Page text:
by: COURTESY OF MCSO - Reaz Khan is charged with aiding a suicide bomber in a May 2009 attack in Lahore, PakistanReaz Qadir Khan, a 48-year-old naturalized U.S. citizen from Portland, faces charges of conspiracy to provide material support to terrorists for what federal prosecutors are saying is his involvement in a May 2009 bombing in Lahore, Pakistan.

The bomb attack killed 30 people and injured about 300 others.

FBI agents arrested Khan Tuesday morning, March 5, at his Portland home. He appeared before Magistrate Paul Papak in federal court, where the charges against him were read. Khan faces a federal indictment in court Wednesday afternoon, March 6, in which he is charged with one count of conspiracy to provide material support to terrorists.

If convicted, Khan faces the possibility of life in prison.

Khan has not entered a plea to the charges.

“The indictment unsealed today set forth how Mr. Khan allegedly supported a terrorist who killed dozens of innocent people in Lahore, Pakistan,” said U.S. Attorney Amanda Marshall.

“Those who provide material support to terrorists are just as responsible for the deaths and destruction that follow as those who commit the violent acts,” said Greg Fowler, special agent in charge of the FBI in Oregon.

According to the federal indictment, from Dec. 14, 2005, through June 2, 2009, Khan conspired with a man named Ali Jaleel and others to provide support and resources to kill, maim or kidnap people.

Jaleel was a Maldivian national who lived outside the United States. Jaleel died while participating in the suicide attack on the Inter-Services Intelligence (ISI) headquarters in Lahore on May 27, 2009, according to the indictment.

Federal prosecutors said that as part of the conspiracy, Khan allegedly used email and intermediaries to provide advice and financial assistance to Jaleel and his family. Khan allegedly provided Jaleel with advice to help him in his efforts to travel undetected from the Maldives to commit violent jihad and used coded language when communicating with Jaleel to avoid detection.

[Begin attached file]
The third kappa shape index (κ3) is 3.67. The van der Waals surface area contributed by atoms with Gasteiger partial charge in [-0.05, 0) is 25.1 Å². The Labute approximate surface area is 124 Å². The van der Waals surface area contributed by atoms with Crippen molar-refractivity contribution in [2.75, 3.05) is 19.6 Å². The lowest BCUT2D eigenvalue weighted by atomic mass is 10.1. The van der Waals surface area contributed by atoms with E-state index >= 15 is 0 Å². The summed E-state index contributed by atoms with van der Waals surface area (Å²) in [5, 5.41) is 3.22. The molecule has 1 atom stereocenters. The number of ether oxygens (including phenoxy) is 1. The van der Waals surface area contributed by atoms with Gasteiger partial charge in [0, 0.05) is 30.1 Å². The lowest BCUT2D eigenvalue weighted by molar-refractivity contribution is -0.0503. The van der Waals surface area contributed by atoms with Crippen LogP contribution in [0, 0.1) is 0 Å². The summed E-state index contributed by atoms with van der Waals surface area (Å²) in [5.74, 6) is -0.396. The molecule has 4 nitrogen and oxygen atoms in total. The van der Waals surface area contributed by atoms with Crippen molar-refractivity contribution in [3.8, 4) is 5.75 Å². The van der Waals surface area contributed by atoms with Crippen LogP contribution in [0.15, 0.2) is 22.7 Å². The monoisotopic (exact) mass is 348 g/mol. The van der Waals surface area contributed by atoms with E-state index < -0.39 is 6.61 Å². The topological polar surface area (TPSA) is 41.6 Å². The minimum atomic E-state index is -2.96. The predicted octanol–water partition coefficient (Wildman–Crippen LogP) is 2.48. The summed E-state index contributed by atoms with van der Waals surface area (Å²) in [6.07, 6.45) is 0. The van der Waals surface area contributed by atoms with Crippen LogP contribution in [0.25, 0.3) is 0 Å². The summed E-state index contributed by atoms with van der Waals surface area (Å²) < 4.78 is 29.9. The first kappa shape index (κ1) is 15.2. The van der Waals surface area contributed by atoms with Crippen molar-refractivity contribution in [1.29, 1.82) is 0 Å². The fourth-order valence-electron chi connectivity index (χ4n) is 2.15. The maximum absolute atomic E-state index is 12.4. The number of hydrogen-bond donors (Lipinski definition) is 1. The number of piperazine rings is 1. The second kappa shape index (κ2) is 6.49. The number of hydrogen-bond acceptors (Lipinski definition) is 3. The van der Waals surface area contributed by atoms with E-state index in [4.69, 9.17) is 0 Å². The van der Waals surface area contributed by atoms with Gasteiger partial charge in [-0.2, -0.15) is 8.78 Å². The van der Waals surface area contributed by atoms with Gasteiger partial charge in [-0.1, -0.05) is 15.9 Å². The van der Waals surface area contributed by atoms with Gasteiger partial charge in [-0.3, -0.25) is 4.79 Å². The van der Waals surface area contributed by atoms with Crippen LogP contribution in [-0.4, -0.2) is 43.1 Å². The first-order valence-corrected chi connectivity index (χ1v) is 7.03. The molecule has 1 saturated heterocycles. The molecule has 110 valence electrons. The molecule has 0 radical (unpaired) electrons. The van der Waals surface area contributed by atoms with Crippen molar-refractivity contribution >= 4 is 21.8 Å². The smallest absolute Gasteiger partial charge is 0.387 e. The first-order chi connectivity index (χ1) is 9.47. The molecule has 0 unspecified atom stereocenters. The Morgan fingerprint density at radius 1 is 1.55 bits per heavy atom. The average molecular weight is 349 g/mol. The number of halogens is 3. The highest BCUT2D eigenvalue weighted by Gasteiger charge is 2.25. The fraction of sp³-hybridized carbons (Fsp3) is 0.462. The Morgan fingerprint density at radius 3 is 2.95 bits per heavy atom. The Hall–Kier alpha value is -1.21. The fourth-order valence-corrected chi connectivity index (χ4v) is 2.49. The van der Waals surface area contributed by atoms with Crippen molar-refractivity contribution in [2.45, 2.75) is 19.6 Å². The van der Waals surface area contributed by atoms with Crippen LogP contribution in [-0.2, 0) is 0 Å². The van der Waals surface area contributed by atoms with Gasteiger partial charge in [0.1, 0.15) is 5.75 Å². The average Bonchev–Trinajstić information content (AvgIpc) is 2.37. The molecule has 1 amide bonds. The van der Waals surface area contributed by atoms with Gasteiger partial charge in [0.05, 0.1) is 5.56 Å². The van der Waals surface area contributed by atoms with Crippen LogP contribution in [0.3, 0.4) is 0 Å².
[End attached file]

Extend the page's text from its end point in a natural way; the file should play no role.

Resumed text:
Khan also allegedly provided financial assistance so Jaleel could attend a training camp to prepare for an attack. Khan also allegedly provided financial support and advice to Jaleel’s family while Jaleel traveled to Pakistan and after he died.

Money for his family

In April 2006, Jaleel and a small group from the Maldives attempted to travel to Pakistan to train for violent jihad in Iraq or Afghanistan, but they were detained and returned to the Maldives, where Jaleel was placed under house arrest, according to the indictment.

In 2008, Jaleel allegedly emailed Khan about his plans to travel to Pakistan again, and in response, Khan provided advice to Jaleel on how to avoid detection and offered to arrange for money to be sent to Jaleel.

In October 2008, Jaleel allegedly told Khan he needed “$2,500 for everything” and asked that Khan take care of his family and educate his children. Khan promised to help Jaleel’s family.

Khan later told Jaleel to pick up the money he needed to enter the training camp from an individual in Karachi, Pakistan. To arrange for this transfer, Khan allegedly contacted an individual in Los Angeles who he knew could quickly arrange for Jaleel to pick up money in Pakistan.

According to indictment, the person in Los Angeles then arranged for the money to be available for pick-up from the individual in Karachi.

According to the indictment, on May 27, 2009, Jaleel and two others executed the suicide attack at the ISI Headquarters in Lahore. In a video released by the media outlet of al-Qaeda shortly after the attack, Jaleel allegedly made a statement taking responsibility for the attack and he was shown preparing for the attack at a training camp in what is believed to be the Federally Administered Tribal Area of Pakistan.

In June 2009, Khan allegedly wired about $750 from a store in Oregon to one of Jaleel’s wives in the Maldives.

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